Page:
In their book, Neo-Confederacy, A Critical Introduction, scholars Euan Hague, Heidi Beirich and Edward H. Sebestia explain some activists seeking to repeal the 14th Amendment are not only concerned with controlling immigration but with eliminating the justification for the Civil Rights Act of 1964 and the Voting Rights Act of 1965. In an essay titled, "An Understanding of Race," Hague and Sebesta contend:
"For neo-Confederates, the democratic process is actually unfair in that it balances opportunities rather than privileging those with prior residency."
Restrictive citizenship laws in historical context
Until a few decades ago, eligibility for immigration to the United States was based on such criteria as race, national origin and political beliefs. The Naturalization Act of 1790 said that only "free white persons" of "good moral character" who had lived in the country for at least two years could become citizens. That and subsequent acts led to a series of cases in which immigrants of various backgrounds, Native Americans and American-born people of mixed race tried to prove their whiteness in court in order to access the benefits of citizenship. Ian Haney Lopez traced these "racial justification cases in his fascinating and provocative book, White By Law: The Legal Construction of Race (NYU Press, 2006). Lopez notes that here, too, the position of former slaves was central:
"Debates about racial prerequisites for citizenship arose at the end of the Civil War when Senator Charles Sumner sought to expunge Dred Scott, the Supreme Court decision that held that blacks were not citizens, by striking any reference to race from the Naturalization statute. Hie efforts failed because of racial animosity in much of Congress toward Asians and Native Americans." (p.3)
This antipathy led to such measures as the 1882 Chinese Exclusion Act, which effectively barred Chinese immigration and naturalization for the next 50 years. The 1907 Expatriation Act stripped the citizenship of American women who married foreign men. That was partially repealed by the 1922 Cable Act, although marrying an Asian man would still cause the loss of American citizenship. The 1924 Oriental Exclusion Act barred the foreign-born children of American citizens of Chinese ancestry from entering the US.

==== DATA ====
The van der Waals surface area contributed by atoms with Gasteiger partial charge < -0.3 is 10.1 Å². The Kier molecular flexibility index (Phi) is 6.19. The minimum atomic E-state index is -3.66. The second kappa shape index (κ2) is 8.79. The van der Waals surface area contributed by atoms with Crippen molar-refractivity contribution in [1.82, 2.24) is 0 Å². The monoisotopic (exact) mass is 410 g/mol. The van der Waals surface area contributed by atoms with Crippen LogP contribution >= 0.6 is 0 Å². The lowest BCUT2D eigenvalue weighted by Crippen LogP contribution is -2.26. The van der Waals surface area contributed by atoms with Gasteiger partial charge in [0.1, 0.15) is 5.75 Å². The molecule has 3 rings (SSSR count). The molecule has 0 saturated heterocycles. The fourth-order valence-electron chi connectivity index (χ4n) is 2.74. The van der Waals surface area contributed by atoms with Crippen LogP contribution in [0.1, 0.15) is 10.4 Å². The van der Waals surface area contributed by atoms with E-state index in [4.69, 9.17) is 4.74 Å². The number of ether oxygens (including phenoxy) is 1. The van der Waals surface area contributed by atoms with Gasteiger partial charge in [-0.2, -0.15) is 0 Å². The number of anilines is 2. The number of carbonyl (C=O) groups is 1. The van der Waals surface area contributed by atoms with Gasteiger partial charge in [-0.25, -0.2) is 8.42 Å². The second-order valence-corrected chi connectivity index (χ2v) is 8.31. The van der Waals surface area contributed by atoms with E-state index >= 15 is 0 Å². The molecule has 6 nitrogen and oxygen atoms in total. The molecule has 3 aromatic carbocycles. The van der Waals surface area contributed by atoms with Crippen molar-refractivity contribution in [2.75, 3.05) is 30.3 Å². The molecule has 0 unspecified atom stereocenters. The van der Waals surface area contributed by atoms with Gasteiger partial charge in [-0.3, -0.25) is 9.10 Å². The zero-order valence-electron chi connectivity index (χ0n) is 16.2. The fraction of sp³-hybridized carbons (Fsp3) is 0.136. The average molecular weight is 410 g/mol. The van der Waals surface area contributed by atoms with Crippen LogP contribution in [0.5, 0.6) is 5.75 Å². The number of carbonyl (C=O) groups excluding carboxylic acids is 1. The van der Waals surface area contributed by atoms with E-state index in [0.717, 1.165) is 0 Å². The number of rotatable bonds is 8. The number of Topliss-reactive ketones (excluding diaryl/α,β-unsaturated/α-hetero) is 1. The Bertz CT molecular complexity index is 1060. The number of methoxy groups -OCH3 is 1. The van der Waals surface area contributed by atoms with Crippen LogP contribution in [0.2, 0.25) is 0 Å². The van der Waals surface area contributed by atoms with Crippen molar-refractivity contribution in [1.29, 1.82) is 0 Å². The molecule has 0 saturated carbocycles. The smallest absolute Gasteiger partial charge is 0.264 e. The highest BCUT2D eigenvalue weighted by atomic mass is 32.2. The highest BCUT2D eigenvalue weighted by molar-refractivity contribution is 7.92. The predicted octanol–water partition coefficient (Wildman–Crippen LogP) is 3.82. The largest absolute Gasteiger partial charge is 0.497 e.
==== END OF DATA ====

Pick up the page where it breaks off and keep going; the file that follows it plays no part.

This Harvard University hypertext timeline provides a great overview of the evolution of immigration law from 1790 through 1940. This essay by historian Marian Smith on the website of the US Citizenship and Immigration Service explains how the United States moved away from an immigration system based on national origins to a "preference system" designed to favor family members of current US residents and workers with needed skills.
The point of this historical overview is that the current constitutional standards for citizenship and naturalization are hard-won, which may be why even some conservatives are leery of tampering with them. As Alan Keyes put it, "The 14th Amendment is not something one should play with lightly:"
What Would Replace Birthright Citizenship?
Writing for the Institute for Southern Studies, Deirdre Ruscitti reports that changing the birthright citizenship provision of the Constitution would require every US citizen to "go through a lengthy bureaucratic process" to prove our right to be here. However, Ruscitti's sources agree with Harvard Law's Randall Kennedy that it's unlikely that an amendment will get the support of two-thirds of the members of Congress and three-quarters of the state legislatures, as required by law.
Despite the remoteness of the possibility, the idea has been put on the table at a time when economic anxiety is rife and anti-immigrant sentiment is widespread. If history is any guide, this could lead to even more restrictive proposals, and even more contentious debate about the true nature of the problem.